Life on earth is carbon based. And carbon is everywhere: it circulates through the land, ocean, and atmosphere, in what is known as the carbon cycle. Which is why, says Michael Carus, decarbonisation is a misnomer. “We need a defossilisation strategy,” he emphasised.
With all the talk about carbon these days, confusion is bound to arise. If carbon is the basis of all life, why the concern about carbon emissions- and the push for companies to account for these? And more to the point: what is meant by decarbonisation?
Sustainable Plastics turned to the experts at nova-Institute in Germany for answers. An independent research and consultancy company with a focus on the transition of the chemical and material industry to renewable carbon, nova-Institute is the founder of the Renewable Carbon Initiative, or RCI. This initiative was created in response to the difficulties experienced by chemical and raw materials producers in overcoming the challenges posed both by the climate goals set by the European Union and the sustainability expectations held by societies around the globe. It became clear that more was needed beyond simply switching to renewable energy, said nova-Institute founder Michael Carus and researcher Christopher vom Berg.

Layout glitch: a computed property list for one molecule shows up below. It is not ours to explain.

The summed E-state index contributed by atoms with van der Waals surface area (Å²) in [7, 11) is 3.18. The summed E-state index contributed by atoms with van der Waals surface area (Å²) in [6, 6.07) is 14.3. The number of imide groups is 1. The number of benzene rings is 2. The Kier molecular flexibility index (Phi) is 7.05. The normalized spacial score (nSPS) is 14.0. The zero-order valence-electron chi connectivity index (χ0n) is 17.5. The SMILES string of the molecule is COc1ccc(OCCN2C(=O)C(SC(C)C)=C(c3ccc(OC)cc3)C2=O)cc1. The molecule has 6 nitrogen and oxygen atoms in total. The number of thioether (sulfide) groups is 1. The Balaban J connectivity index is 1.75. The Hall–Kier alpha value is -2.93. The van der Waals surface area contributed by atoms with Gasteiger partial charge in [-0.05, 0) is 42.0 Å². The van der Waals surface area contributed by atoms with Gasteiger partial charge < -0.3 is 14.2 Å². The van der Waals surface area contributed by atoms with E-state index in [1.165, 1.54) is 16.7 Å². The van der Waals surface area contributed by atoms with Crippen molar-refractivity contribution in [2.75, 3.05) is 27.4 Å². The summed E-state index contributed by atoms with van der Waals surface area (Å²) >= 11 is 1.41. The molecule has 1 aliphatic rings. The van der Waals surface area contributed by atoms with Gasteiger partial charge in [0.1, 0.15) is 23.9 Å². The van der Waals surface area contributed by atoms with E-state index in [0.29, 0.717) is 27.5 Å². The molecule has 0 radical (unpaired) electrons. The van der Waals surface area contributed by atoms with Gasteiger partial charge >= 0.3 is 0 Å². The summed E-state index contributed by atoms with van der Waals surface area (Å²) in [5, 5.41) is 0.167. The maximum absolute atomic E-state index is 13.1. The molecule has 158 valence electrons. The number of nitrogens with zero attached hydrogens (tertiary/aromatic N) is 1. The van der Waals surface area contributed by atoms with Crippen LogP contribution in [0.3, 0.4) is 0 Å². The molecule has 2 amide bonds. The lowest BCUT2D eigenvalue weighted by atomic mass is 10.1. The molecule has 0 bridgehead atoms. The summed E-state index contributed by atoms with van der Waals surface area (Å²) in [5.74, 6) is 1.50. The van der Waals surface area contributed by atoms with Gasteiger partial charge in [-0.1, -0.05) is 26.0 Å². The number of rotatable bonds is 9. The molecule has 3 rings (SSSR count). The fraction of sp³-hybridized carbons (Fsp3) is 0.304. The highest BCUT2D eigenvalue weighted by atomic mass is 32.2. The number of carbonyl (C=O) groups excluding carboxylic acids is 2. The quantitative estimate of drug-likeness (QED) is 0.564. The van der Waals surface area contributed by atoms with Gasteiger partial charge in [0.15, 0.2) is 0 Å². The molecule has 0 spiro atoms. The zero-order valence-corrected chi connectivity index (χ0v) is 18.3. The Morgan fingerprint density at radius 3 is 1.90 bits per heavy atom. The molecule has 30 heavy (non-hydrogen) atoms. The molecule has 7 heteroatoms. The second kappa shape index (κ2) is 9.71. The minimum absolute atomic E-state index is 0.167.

The biggest contributor of carbon to the atmosphere is humankind. Humans, with their industries and activities emit an estimated 10 billion metric tons of carbon into the atmosphere each year. Carbon is taken out of the geosphere, hydrosphere and biosphere and ending up in the atmosphere in the form of the greenhouse gas, carbon dioxide. Curbing these emissions has become an urgent priority around the world in a process known somewhat inaccurately as ‘decarbonisation’.
As Michael Carus points out, decarbonisation is not an option for either the chemical or the raw materials sector; both are based entirely on the use of carbon. Without carbon, these industries cannot exist. What is needed is an alternative strategy, which he calls defossilisation. Defossilisation will be accomplished through the use of renewable carbon.
Renewable carbon comprises all carbon sources that avoid or substitute the use of any additional fossil carbon from the geosphere. Renewable carbon can come from the biosphere, atmosphere or technosphere – but not from the geosphere – and sources include biomass, CO2-based and waste plastics recycling. Renewable carbon circulates between biosphere, atmosphere or technosphere, creating a circular carbon economy.
Accounting for carbon
Companies today are increasingly being required to account for the CO2 emissions they produce. It is a step in the right direction, said Carus and Vom Berg.